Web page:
Mobile operators to be stung for 10% of annual turnover if coverage falls short, digital sec warns

Meanwhile, Nicky Morgan hints at imminent decision on Huawei in UK's 5G infrastructure


UK mobile operators will be fined up to 10 per cent of their annual turnover if they fail to meet the coverage obligations of the £1bn Shared Rural Network plans, digital secretary Nicky Morgan has claimed.

Last week the country's major players pledged to stump up half the cash for a £1bn "Shared Rural Network" (SRN) to tackle 4G notspots.

All four – EE, Three, O2 and Vodafone – signed proposals to bring rural coverage to 95 per cent of the UK by 2025 via £530m in industry funding, with the government committing a further £500m of your money.

Each will commit to reach 92 per cent coverage by 2025, collectively delivering coverage to 95 per cent of the UK.

In a statement to the House of Commons on the SRN proposal yesterday, Morgan said: "If they cannot demonstrate that all reasonable efforts have been made to comply with the obligations, there are penalties for the operators, with a maximum fine of up to 10 per cent of annual turnover."

Shadow minister Liam Byrne MP said while he welcomed the enthusiasm for progress, the motion did not go far enough. He criticised the ongoing delays to the scheme and stated that an increase of 4 per cent in coverage was not comprehensive enough.

He said: "We rank today not as the first, second or third best network in the world, we rank 26th. 80 per cent of our constituencies don't enjoy 4G coverage from all big four operators."

Conservative MP and chair of the Foreign Affairs Committee Tom Tugendhat pressed Morgan on the government's 5G plans. Whitehall has so far fudged its decision on whether to let controversial Chinese kit maker Huawei play a part in the country's 5G infrastructure.

He said: "I believe that there will be an announcement tomorrow about China's possible involvement in our network. Does she agree that that poses a major danger to the Five Eyes community and that US sanctions against Huawei would leave us looking like we had just signed a long-term lease for business space with WeWork?"

Morgan responded: "I am not able to say much about this for very obvious reasons. A decision will be announced in due course. I just want to say two things to the House. The first is that high-risk vendors have never been and never will be in our most sensitive networks. The second is that the security and resilience of the UK's telecoms network is of paramount importance. We will bear both of those things in our minds when making any decisions."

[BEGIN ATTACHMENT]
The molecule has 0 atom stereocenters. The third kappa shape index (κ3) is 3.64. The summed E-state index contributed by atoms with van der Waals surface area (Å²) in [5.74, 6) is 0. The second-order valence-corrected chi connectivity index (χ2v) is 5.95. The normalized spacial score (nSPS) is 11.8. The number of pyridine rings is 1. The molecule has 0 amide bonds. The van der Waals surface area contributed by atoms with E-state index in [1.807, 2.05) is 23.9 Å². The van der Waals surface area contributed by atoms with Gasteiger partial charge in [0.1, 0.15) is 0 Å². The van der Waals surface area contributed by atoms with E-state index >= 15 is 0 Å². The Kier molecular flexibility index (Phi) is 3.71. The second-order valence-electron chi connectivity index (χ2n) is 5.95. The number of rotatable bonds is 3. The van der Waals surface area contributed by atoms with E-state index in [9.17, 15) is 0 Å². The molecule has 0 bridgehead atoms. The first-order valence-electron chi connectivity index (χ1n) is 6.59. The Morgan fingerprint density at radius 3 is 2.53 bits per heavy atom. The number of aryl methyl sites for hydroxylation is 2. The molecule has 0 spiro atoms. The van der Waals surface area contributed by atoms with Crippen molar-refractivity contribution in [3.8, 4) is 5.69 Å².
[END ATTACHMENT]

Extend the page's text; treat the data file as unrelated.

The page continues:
Digi sec Morgan was also quizzed on the progress of the delayed Emergency Services Network, which will also be made available to all four operators and is expected to contribute to the coverage target by delivering up to an additional 2 per cent of geographic coverage per provider.

Since taking over the department, Morgan said she has been working "very closely with the Home Office and got the agreement about the emergency services network, but I accept his challenge, and the conversations with the Home Office will of course continue."

Labour MP Chris Bryant pointed out that mobile phone companies "will quite often say that a person in a village such as Porth has 100 per cent coverage when, actually, nobody in Hannah Street can get any signal whatsoever."

He added: "Recently, when there was arson attack on the mast, which covered several different companies, EE did not even bother to tell all its local customers that coverage would be out for four weeks and it refused to give compensation. The mobile phone companies simply must do better."

Morgan agreed. "There is nothing more frustrating for people than being told that they have coverage – or it even looking like they have coverage on their phone – but they still cannot make a call. I am concerned to hear how EE handled that particular attack." ®


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